Windows Defender Credential Guard: Requirements
For Windows Defender Credential Guard to provide protection, the computers you are protecting must meet certain baseline hardware, firmware, and software requirements, which we will refer to as Hardware and software requirements. Additionally, Windows Defender Credential Guard blocks specific authentication capabilities, so applications that require such capabilities will break. We will refer to these requirements as Application requirements. Beyond these requirements, computers can meet additional hardware and firmware qualifications, and receive additional protections. Those computers will be more hardened against certain threats. For detailed information on baseline protections, plus protections for improved security that are associated with hardware and firmware options available in 2015, 2016, and 2017, refer to the tables in Security Considerations.
Hardware and software requirements
To provide basic protections against OS level attempts to read Credential Manager domain credentials, NTLM and Kerberos derived credentials, Windows Defender Credential Guard uses:
- Support for Virtualization-based security (required)
- Secure boot (required)
- Trusted Platform Module (TPM, preferred - provides binding to hardware) versions 1.2 and 2.0 are supported, either discrete or firmware
- UEFI lock (preferred - prevents attacker from disabling with a simple registry key change)
The Virtualization-based security requires:
- 64-bit CPU
- CPU virtualization extensions plus extended page tables
- Windows hypervisor (does not require Hyper-V Windows Feature to be installed)
Windows Defender Credential Guard deployment in virtual machines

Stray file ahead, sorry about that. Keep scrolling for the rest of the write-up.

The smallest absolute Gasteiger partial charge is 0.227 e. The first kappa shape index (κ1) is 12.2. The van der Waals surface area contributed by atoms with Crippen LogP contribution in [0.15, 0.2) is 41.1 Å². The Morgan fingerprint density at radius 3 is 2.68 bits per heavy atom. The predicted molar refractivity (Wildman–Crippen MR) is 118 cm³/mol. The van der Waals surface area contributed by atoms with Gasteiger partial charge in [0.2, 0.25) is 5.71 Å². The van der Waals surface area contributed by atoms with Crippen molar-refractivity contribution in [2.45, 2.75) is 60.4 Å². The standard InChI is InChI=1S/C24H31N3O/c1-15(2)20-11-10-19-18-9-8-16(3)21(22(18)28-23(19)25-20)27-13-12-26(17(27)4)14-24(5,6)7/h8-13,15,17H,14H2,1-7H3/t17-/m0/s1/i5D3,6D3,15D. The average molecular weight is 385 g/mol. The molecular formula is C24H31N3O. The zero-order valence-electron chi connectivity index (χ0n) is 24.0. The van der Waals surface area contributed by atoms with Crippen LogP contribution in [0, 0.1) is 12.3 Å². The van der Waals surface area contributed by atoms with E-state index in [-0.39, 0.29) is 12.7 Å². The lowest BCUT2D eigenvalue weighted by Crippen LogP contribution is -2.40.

Credential Guard can protect secrets in a Hyper-V virtual machine, just as it would on a physical machine. When Credential Guard is deployed on a VM, secrets are protected from attacks inside the VM. Credential Guard does not provide additional protection from privileged system attacks originating from the host.
Requirements for running Windows Defender Credential Guard in Hyper-V virtual machines
- The Hyper-V host must have an IOMMU, and run at least Windows Server 2016 or Windows 10 version 1607.
- The Hyper-V virtual machine must be Generation 2, have an enabled virtual TPM, and be running at least Windows Server 2016 or Windows 10.
- TPM is not a requirement, but we recommend that you implement TPM.
For information about other host platforms, see Enabling Windows Server 2016 and Hyper-V virtualization based security features on other platforms.
For information about Windows Defender Remote Credential Guard hardware and software requirements, see Windows Defender Remote Credential Guard requirements.
When Windows Defender Credential Guard is enabled, specific authentication capabilities are blocked, so applications that require such capabilities will break. Applications should be tested prior to deployment to ensure compatibility with the reduced functionality.
Enabling Windows Defender Credential Guard on domain controllers is not supported. The domain controller hosts authentication services which integrate with processes isolated when Windows Defender Credential Guard is enabled, causing crashes.